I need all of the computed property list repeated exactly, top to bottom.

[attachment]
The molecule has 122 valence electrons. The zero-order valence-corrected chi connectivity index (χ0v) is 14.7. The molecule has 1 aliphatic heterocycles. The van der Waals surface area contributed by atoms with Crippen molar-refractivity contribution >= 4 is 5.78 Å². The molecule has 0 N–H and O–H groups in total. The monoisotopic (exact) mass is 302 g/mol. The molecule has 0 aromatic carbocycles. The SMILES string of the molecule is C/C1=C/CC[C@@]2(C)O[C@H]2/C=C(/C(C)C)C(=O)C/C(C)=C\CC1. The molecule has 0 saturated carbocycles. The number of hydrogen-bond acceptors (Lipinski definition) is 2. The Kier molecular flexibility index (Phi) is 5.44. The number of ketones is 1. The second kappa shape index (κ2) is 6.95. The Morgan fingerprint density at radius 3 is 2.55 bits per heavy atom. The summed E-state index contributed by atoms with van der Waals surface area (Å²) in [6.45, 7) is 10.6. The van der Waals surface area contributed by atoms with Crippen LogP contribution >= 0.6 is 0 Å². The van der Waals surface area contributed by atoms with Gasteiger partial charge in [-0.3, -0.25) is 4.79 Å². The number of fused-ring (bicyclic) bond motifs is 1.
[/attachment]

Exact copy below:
The molecule has 122 valence electrons. The zero-order valence-corrected chi connectivity index (χ0v) is 14.7. The molecule has 1 aliphatic heterocycles. The van der Waals surface area contributed by atoms with Crippen molar-refractivity contribution >= 4 is 5.78 Å². The molecule has 0 N–H and O–H groups in total. The monoisotopic (exact) mass is 302 g/mol. The molecule has 0 aromatic carbocycles. The SMILES string of the molecule is C/C1=C/CC[C@@]2(C)O[C@H]2/C=C(/C(C)C)C(=O)C/C(C)=C\CC1. The molecule has 0 saturated carbocycles. The number of hydrogen-bond acceptors (Lipinski definition) is 2. The Kier molecular flexibility index (Phi) is 5.44. The number of ketones is 1. The second kappa shape index (κ2) is 6.95. The Morgan fingerprint density at radius 3 is 2.55 bits per heavy atom. The summed E-state index contributed by atoms with van der Waals surface area (Å²) in [6.45, 7) is 10.6. The van der Waals surface area contributed by atoms with Crippen LogP contribution >= 0.6 is 0 Å². The van der Waals surface area contributed by atoms with Gasteiger partial charge in [-0.3, -0.25) is 4.79 Å². The number of fused-ring (bicyclic) bond motifs is 1.